New technologies aim to make buildings more efficient
What do LEDs, high-efficiency washers and dryers, and smart thermostats have in common? All were developed with help from researchers at U.S. national laboratories.
But these energy efficiency innovations didn’t reach homeowners and building developers overnight. Each technology took time to develop, test and gain external validation from industry, according to the U.S. Department of Energy. And, since they’ve entered the marketplace, consumers have used less energy in their homes and buildings and saved money on their energy bills.
Innovations like these in building energy efficiency are critical to providing Americans cost-effective and energy-saving solutions. But to move these technologies out of the national labs, researchers need to develop viable market pathways for their innovations.
That’s where the Energy Department’s Energy I-Corps training comes in. With the industry engagement and customer discovery skills they developed through Energy I-Corps, national lab researchers are getting three more energy efficiency technologies ready for market evaluation.
Here’s a look:
Imagine a removable air conditioner (AC) like current window units, but one that is more energy efficient, doesn’t block the window, doesn’t make as much noise and installs in just minutes. Then check out the National Renewable Energy Laboratory’s (NREL’s) EcoSnap technology, a new AC unit consumers can install on any outside-facing wall.
NREL engineers Chuck Booten and Jon Winkler came up with the idea for a simple snap together AC unit four years ago. Since then, the pair has been testing their idea, but also with potential customers and industry leaders through Energy I-Corps. In addition to a 2016 R&D 100 Award win, the technology has gained industry interest. Late last year, a venture capital and business development firm focused on advanced clean energy technologies entered into an agreement with NREL to further prepare this technology for market evaluation. With this new partnership, EcoSnap is closer than ever to being in homes across the country.
Buildings big and small experience uncontrolled air leaks. Whether it’s going out or coming in, the cost of unwanted air adds up on a consumer’s energy bill. In fact, it’s estimated that this leakage accounts for nearly 4 percent of all energy use in the United States.
Sealing leaks can pay off, but finding them is tricky. Current detection methods are used only after construction is complete and aren’t affordable for large buildings. This leaves many commercial properties subject to energy losses with no real solution.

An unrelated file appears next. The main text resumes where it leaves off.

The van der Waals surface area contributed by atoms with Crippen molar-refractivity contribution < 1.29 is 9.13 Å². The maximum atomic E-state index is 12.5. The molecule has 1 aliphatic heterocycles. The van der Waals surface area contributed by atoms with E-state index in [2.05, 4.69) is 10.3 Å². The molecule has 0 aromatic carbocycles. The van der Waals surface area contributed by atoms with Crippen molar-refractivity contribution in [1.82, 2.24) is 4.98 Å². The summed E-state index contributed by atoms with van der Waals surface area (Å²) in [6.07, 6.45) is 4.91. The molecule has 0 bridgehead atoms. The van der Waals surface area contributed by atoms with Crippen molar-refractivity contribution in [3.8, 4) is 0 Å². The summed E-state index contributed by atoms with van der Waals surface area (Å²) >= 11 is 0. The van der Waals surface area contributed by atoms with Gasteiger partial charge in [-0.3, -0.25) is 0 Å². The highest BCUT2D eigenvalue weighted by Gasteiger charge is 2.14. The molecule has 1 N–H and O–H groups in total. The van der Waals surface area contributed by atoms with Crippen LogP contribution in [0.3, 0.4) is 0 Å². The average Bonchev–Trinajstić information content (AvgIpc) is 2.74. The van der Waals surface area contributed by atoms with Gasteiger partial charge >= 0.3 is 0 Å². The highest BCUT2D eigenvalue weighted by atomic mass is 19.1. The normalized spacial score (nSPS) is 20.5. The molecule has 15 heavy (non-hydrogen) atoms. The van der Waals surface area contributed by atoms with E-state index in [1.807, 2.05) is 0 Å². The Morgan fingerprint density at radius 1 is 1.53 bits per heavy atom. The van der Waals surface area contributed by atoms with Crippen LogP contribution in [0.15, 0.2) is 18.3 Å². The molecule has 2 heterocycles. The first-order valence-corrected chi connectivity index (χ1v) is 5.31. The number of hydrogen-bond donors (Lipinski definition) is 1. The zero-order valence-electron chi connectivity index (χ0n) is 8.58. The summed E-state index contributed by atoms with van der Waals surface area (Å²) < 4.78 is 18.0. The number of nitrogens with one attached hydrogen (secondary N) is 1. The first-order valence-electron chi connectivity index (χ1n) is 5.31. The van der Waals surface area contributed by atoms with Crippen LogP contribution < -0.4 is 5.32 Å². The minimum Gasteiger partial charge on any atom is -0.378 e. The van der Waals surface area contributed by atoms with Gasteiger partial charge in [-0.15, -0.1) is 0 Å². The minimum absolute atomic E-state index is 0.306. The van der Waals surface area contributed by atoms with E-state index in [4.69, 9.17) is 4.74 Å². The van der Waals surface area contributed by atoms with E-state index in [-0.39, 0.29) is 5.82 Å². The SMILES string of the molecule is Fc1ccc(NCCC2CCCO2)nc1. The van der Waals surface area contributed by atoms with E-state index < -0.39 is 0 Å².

Argonne National Laboratory’s (ANL’s) Sonic Leak Quantifier (SonicLQ) takes a new approach to locating and quantifying air leaks — one that works for buildings of all sizes and while the property is still under construction.
What’s SonicLQ’s secret? Sound waves. Through a partnership with the U.S. Army Corps of Engineers, ANL will be demonstrating and testing its innovative technology on a military base this year and next. If the test is successful, SonicLQ will be a proven alternative to conventional, less-efficient detection methods and closer to helping building owners stop air leaks and save energy.
Determining the right mix of energy efficiency upgrades to make to an existing building can be challenging. Whether it’s upgrading lighting systems, replacing HVAC equipment, or adding insulation, contractors rely on building energy modeling (i.e., computer simulations of energy performance) to identify cost-effective upgrade opportunities and make design and product selections.
To support accurate decision-making, energy simulations require accurate building descriptions. While some aspects of a building, like location, floor area, window area, HVAC system and fuel type, are easy to characterize, others such as wall insulation levels, envelope leakage rate and HVAC component efficiency, are more difficult.
Inputs that are difficult to obtain physically are usually calibrated using measured data. More simply, combinations of different values are tested until simulation results match utility bills. Traditional, manual calibration is time consuming and not very accurate.
Oak Ridge National Laboratory’s (ORNL’s) Autotune software makes calibration simple, automated and more accurate. Through two field case studies and industry engagement during Energy I-Corps, Autotune’s developers found that the technology surpassed the industry’s calibration accuracy standards, while eliminating about 45 hours of manual calibration effort per building. They also launched Tunation LLC, a startup to bring this national lab-developed software to market.
The field test results and the industry contacts made during Energy I-Corps give Tunation the credibility and connections needed to make automated calibration more widely available in the coming year.
Energy I-Corps is administered by the Office of Energy Efficiency and Renewable Energy’s (EERE’s) Technology-to-Market program with support provided by EERE’s Building Technologies Office for national lab teams focused on energy efficiency and building technologies.
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